Unauthorized translation of Sydney Gregan’s article in Praag on October 21, 2016.
Professor Sampie Terreblanche, a Professor in philosophy and confidant of the political elite during the democratization of South Africa, published the book Lost in Transformation: South Africaâ€™s search for a new future since 1986 in 2012.
Terreblanche is a liberal who promoted the liberalization of South Africa, the experience of which now after twenty-five years would probably still not remedy his debilitating political condition. However, as an unintended consequence of the wealth of information about the “bloodless coup” in 1992, readers can see how clearly the Afrikaner population was swindled.
The writer identified the remarkable intensification of poverty, joblessness and inequality in the eighteen-year period directly from when Mandela became president in 1994 until the book was written in 2012. To this must be added the increase in violence, crime, instability and chaos concomitant with fear and insecurity. He directly attributes this outcome to the fact that the country’s new black elite was co-opted as a satellite of the neo-liberal American Empire.
This meant that in South Africa the black and white elite “integrated” into a single after-dinner club, to the exclusion of the rest of the country. Terreblanche instead scapegoats what he calls the “Corporatocracy” which caused “exclusion,” instead of the professor’s preferred dream, inclusion.
The writer asserts that the pre-South Africa Government was pressurized by the “mineral-energy complex” and coordinated by the US and UK Governments to establish a new dispensation that would accommodate American Empire requirements. This is grounded by 40,000 American (Western) multi-national corporations pushing the neo-liberal objective.
Apparently the “Corporatocracy” viewed Mandela as a risk due to his affiliation with a “socialist” freedom charter. To mitigate this risk, secret negotiations were undertaken by Harry Oppenheimer with selected black elites at his home as well as at the local Development Bank. This was the actual negotiations, while the public was distracted with media transmissions of a”light-weight” CODESA negotiation process that stalled the intended “bloodless coup” until the real economic solution was finalized.
At the time many people wondered how the principles of minority veto and power sharing suddenly vanished into the Mandela hubris.
The economic solution was intended to “corrupt” Mandela and his chosen ones, into accepting prescriptions of the Corporatocracy. And indeed, this meant that they were bribed. The writer states flatly that unholy participation would have taken place in order to ensure the change from black socialism to a neo-liberal dogma.
Based on acceptance of the neo-liberal dogma, the Interim Transitional Council that ruled the country from 1993 to 1994 was therefore “allowed” to approach the IMF for a loan of $850 million.Â This is not something the people voted for. What the people heard were promises of investment, higher growth rates and more jobs as opposed to silent threats that if these neo-liberal wishes are not adhered to, South Africaâ€™s economy will be disrupted.
Of course none of these promises materialized. The black elite completely capitulated by 1996 which the writer puts as follows:
…the ANC was deceived on such a massive scale by false prophets who led South Africa, not to the promised land, but into a desert in which the poorest part of the population was doomed to live permanently in a systemic condition of abject poverty.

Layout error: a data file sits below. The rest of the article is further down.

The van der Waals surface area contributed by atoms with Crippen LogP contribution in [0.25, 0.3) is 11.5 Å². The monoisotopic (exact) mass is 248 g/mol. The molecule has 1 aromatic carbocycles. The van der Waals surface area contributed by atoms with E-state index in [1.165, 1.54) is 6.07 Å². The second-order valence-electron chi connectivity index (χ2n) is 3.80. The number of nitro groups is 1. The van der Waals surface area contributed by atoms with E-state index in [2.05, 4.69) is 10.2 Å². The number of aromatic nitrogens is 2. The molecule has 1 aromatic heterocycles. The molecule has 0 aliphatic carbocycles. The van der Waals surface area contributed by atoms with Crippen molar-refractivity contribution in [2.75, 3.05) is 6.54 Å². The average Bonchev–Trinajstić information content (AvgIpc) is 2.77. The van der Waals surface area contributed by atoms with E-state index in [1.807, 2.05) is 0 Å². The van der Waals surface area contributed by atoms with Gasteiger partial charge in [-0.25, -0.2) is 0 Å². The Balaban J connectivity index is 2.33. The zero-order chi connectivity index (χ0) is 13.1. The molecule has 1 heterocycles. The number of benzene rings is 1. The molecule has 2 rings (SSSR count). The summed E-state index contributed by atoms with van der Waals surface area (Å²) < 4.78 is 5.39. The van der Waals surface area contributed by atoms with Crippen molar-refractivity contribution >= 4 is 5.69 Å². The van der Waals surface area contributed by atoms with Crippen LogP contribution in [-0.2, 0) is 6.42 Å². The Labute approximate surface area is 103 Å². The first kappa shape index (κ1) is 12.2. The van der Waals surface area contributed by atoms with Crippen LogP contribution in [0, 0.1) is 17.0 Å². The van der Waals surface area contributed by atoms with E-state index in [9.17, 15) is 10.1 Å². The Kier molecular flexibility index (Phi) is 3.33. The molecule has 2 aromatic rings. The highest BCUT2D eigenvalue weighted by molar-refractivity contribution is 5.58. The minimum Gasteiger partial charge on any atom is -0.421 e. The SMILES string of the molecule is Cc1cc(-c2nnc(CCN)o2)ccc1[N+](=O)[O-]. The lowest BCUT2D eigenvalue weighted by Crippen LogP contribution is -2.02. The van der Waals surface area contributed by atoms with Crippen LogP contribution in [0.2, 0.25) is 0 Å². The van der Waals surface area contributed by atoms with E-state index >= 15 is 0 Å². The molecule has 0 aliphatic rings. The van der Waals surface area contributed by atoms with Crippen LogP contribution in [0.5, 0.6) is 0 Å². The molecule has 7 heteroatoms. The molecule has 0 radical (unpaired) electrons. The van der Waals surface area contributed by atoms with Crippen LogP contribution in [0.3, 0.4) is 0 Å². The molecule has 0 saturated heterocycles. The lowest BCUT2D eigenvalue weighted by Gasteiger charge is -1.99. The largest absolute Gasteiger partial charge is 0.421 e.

Gob-smacking opportunities were developed for the Black elite to join them with white elite. This included affirmative action regulations that benefited the elite, unbeknownst to the poor. The outcomes of the secret negotiations (resulting in an elite cabal), were as follows:
Part of the economic agreement was that it would allow continuous foreign â€œconsultationâ€ to maintain this agreement. This allow the foreign ability to prevent the local President from taking actions that is viewed as unfriendly or incompatible with the neo-liberal desires (whatever that would be at the time). Should the President (for example) want to appoint the â€œwrongâ€ Minster of Finances, economic pressure will be brought to bear on the country resulting in a substantially weaker currency.
The current situation in 2016 reflects the power struggle where the President wants to engage with BRICS, while his (own) Vice-President remains faithful to the Corporatocracy.
As far as the implementation of this Corporatocracy “democracy” is concerned, many books over the last twenty-two years have identified destructive outcomes of the American Empire, already starting under Reagan. The influence of the Corporacracy is undeniable and described in detail by John Perkins in his books Confessions of an Economic Hitman and Hoodwinked. He states:
Almost no politician gets elected without money that flows through them and their stockholders. They control the mainstream media, either through direct ownership or advertising budgets.
There are about 3000 lobbyists in America being paid to influence public opinion to the benefit of the Corporatocracy. Their ability to effectively promote a mentally ill and physically drugged presidential candidate demonstrates their absolute untouchable power, but also the associated tragedy of that same power.
One wonders why the Afrikaner elite, with full knowledge of this situation from the start, in fact complicit, now keep quiet about its failure. This situation creates a lamentable destruction of the middle class, especially the vulnerable black middle class. If our nation is to survive, it requires that we take action against the Corporatocracy instead of internal enemies.